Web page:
Regular sentients making a living in the void around our Sun: Earth, Luna, Phobos, and the Asteroid belt, a few years beyond the next three future pandemics.
Solar Sail ships, nuclear-powered boost-lasers, coal to process Asteroid iron to steel and fish bubbles.
No: Aliens, Monsters, blasters, pyrotechnic computers, Anti-Grav powered rockets.
Yes: Lasers, Primates, Canines, Octopus, Space Travel-Solar Sails
Travel to asteroids, Mail pouch cargo pickup, Nuclear power-driven laser launch engines, Communism, Demokratia, Capitalism, petty theft, poker, jail, and all the good things you find in space on multiple societies living on rocky asteroids.
A few family reunions, on Earth and the Asteroids, round out the journey.
Good for any reader interested in Science + Fiction who wants to live in a new world, at least for a while: high school to geriatric.
- ‘A long-winded but compelling comic adventure’ Read Kirkus review here
- ‘The writing style is what I adored most’ Read AlexTheShadowGirl’s review here
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This is not the genre I usually read.
I have never read any Star Wars books, and although I have seen the movies, I have watched only a handful of the Star Trek series and none of its spin-offs. In addition, and I am a little embarrassed to admit this, I am not a supporter of the space program. The reason for my sharing these fascinating tidbits of my life with you is to demonstrate that I was not expecting to enjoy this book, so it came as quite a surprise when I found myself laughing out loud as I read and shared snippets with my husband.
Rich with a marvelous sense of both imagination and creativity, this story takes you on the ride of your life without drugs. Set in a future where dogs, orangutans, and octopi can communicate with and work alongside humans and space travel is an everyday affair, the reader finds it easy to buy into the life while space traveling with animals. The novel is full of details that any self-respecting engineer or scientist would enjoy but nothing the average person cannot understand. Although I really liked the characters, it was a surprise to me that the least developed character was the main human, with the dog and orangutans being the most developed.
The poker-playing orangutan, Tang, thinks of himself as suave and sleek. Jack, the dog, considers himself ever so bright and the First Mate, a rather snooty Octopus that communicates with colors, helps make the crew on the ship fascinating.
The story is fun, lighthearted, and totally worth reading. To be able to pull together all the different details of this story in a way that provides the reader with a connection so far outside the realm of reality is very impressive. This may be a futuristic space travel version of what Lewis Carroll would have written had he lived today.
Bravo Bob Freeman!
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The US Review of Books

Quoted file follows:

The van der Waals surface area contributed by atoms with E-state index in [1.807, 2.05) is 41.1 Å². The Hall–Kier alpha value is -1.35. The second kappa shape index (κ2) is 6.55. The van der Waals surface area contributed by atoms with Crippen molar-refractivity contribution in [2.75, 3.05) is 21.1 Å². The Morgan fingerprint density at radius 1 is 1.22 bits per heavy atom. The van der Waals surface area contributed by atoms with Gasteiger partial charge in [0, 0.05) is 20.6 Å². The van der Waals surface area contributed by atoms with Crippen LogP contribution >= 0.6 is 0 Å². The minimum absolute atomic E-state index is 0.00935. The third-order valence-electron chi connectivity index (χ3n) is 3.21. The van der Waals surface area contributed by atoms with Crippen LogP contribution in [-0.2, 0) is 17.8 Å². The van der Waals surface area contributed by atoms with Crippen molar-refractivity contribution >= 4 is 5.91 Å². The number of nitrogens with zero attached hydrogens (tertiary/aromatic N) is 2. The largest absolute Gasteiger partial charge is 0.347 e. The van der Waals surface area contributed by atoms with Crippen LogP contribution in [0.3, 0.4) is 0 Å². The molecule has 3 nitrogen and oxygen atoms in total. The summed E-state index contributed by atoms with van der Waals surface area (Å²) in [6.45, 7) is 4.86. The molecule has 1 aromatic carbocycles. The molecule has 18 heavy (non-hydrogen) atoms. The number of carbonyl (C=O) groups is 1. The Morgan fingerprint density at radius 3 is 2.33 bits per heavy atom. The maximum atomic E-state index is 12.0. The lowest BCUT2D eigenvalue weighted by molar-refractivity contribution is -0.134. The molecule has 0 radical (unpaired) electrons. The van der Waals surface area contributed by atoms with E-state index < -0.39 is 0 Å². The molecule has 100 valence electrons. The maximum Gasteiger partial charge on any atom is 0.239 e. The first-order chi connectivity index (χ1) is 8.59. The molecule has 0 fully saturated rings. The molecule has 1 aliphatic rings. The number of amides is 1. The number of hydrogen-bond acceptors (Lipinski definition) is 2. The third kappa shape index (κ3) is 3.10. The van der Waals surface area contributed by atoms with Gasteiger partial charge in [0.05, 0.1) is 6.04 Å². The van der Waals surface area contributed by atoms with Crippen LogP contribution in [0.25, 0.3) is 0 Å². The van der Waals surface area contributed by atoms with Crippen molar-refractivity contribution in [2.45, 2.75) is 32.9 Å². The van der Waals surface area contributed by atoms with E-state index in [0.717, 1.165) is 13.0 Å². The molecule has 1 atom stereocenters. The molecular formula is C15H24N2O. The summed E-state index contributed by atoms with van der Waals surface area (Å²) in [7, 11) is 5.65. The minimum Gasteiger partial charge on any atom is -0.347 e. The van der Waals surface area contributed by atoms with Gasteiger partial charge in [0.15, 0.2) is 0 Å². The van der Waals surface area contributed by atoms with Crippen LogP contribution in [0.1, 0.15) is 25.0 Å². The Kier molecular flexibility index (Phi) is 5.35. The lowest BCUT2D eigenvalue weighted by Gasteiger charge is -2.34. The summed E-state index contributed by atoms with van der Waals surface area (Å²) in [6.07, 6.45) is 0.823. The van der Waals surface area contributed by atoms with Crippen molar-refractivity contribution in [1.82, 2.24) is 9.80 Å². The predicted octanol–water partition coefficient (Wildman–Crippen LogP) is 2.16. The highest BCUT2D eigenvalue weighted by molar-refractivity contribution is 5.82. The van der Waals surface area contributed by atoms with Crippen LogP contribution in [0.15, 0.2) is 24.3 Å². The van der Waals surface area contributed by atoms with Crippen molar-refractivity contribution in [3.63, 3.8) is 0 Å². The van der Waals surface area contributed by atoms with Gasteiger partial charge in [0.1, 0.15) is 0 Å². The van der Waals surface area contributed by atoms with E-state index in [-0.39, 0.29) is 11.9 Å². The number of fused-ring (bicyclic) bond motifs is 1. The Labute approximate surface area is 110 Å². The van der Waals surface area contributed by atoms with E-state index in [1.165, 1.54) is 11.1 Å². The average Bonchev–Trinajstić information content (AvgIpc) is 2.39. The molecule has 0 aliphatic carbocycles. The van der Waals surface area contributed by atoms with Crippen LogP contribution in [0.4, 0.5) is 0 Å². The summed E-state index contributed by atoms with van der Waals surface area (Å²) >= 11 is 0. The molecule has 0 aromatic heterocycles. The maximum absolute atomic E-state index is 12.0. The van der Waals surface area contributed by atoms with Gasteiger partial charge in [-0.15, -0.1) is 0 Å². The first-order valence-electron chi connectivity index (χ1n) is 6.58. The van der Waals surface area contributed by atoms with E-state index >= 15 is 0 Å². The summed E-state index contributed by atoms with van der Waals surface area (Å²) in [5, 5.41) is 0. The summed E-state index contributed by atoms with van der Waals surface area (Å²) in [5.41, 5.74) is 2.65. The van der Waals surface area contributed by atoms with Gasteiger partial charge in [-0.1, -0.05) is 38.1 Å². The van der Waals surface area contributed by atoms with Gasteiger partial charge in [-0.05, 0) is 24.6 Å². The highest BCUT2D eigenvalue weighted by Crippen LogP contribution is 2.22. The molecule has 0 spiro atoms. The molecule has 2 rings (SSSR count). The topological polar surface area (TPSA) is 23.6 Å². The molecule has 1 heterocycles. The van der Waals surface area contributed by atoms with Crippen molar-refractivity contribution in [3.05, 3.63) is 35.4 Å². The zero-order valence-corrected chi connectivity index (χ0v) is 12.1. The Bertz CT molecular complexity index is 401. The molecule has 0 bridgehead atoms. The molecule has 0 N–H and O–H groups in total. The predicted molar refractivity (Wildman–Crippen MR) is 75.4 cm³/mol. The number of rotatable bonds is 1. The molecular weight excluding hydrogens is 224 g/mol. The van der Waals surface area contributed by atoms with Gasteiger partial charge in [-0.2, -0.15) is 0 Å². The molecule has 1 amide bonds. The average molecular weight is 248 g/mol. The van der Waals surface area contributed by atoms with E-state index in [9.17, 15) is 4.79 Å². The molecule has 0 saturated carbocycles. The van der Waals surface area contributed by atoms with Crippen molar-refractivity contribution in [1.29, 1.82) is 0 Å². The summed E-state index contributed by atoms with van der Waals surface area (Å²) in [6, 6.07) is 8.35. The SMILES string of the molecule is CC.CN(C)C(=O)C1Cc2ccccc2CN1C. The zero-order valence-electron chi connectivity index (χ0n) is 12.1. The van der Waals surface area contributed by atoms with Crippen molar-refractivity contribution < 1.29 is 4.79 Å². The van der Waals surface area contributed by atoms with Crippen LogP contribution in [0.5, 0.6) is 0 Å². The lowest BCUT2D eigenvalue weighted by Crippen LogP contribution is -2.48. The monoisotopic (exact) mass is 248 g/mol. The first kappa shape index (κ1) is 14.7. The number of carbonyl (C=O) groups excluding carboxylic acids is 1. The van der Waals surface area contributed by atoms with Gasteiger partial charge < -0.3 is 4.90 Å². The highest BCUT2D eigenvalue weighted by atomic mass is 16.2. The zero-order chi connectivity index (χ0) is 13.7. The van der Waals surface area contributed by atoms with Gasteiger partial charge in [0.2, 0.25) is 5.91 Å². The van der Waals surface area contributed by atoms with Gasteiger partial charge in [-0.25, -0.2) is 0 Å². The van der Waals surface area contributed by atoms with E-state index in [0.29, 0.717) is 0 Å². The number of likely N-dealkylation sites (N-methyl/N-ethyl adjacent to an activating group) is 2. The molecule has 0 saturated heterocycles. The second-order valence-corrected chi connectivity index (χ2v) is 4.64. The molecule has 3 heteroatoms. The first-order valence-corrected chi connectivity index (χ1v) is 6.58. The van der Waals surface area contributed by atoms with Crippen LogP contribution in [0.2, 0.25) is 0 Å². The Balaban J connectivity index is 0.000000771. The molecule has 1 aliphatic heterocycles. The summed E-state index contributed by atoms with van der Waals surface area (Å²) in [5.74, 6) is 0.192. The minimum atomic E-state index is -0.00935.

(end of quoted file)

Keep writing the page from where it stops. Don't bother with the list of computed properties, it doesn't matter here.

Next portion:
H2LiftShips: Beyond Luna
by Bob Freeman
Indies United Publishing House
Book review by Kat Kennedy
“Tang thought to himself, They never should have given dogs the ability to talk.”
In the first chapter, readers are asked to “Imagine a world, exactly like ours, but different.” This is exactly what one experiences in this sci-fi adventure which explores the concept of space travel and the interplanetary world of commerce. Tang, an orange orangutan, and his canine work buddy, Jack, find adventure in their travels on the H2LiftShip, a cargo ship. Their work as deckhands allows them time to explore each stop’s entertainment offerings, which for Tang means a trip to the nearest casino or illegal poker game. Both animals have acquired the ability to talk, and they interact with all manner of creatures both while on the ship and when reaching its destination. Just as promised in the first chapter, the two will encounter problems experienced in today’s world as they travel between planets, the moon, and other locations in a galaxy that can be somewhat like the Wild West.
This page-turner is an inventive imagining of what life might be like in a future still ruled by the desire for wealth and power and in which space travel has allowed for the colonization of the moon, planets, and asteroids. With its gambling-addicted orangutan and his canine sidekick, the plot delivers plenty of humorous moments. Jack is somewhat innocent and lovable and is the perfect foil for the more worldly Tang. They are an unlikely pair, and their antics offer plenty of humorous moments. There are explanations of the nuts and bolts of space travel included, which some may find a little too technical, but the heart of the book centers on Tang and Jack. This fun read will certainly appeal to anyone who enjoys reading about what future space travel might be like.
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Rated it really liked it
This a very different kind of book. Think part tech manual, part science fiction, part alternative universe, and part Im not sure what. I can see someone who is a sci-fi or tech nerd totally enjoying this book. It is well written and has a lot of good parts.
Unfortunately for me, it is not something I would pick up to read for enjoyment. Just because it is not for me does not mean it would not be an enjoyable read for someone else. I did enjoy the characters and the idea of working with a working with a canine, simian or octopus does intrigue me!
rated it really liked it
I don’t know much about jet propulsion, so the first part of the book was too abstruse. More a manual, it would probably have been better a separate book. Or interwoven into the story as “show, don’t tell”.
The latter part was better, anti-dystopian. I get tired of doom and gloom fiction writers, so this was a good change. And no weird aliens either. That was refreshing too.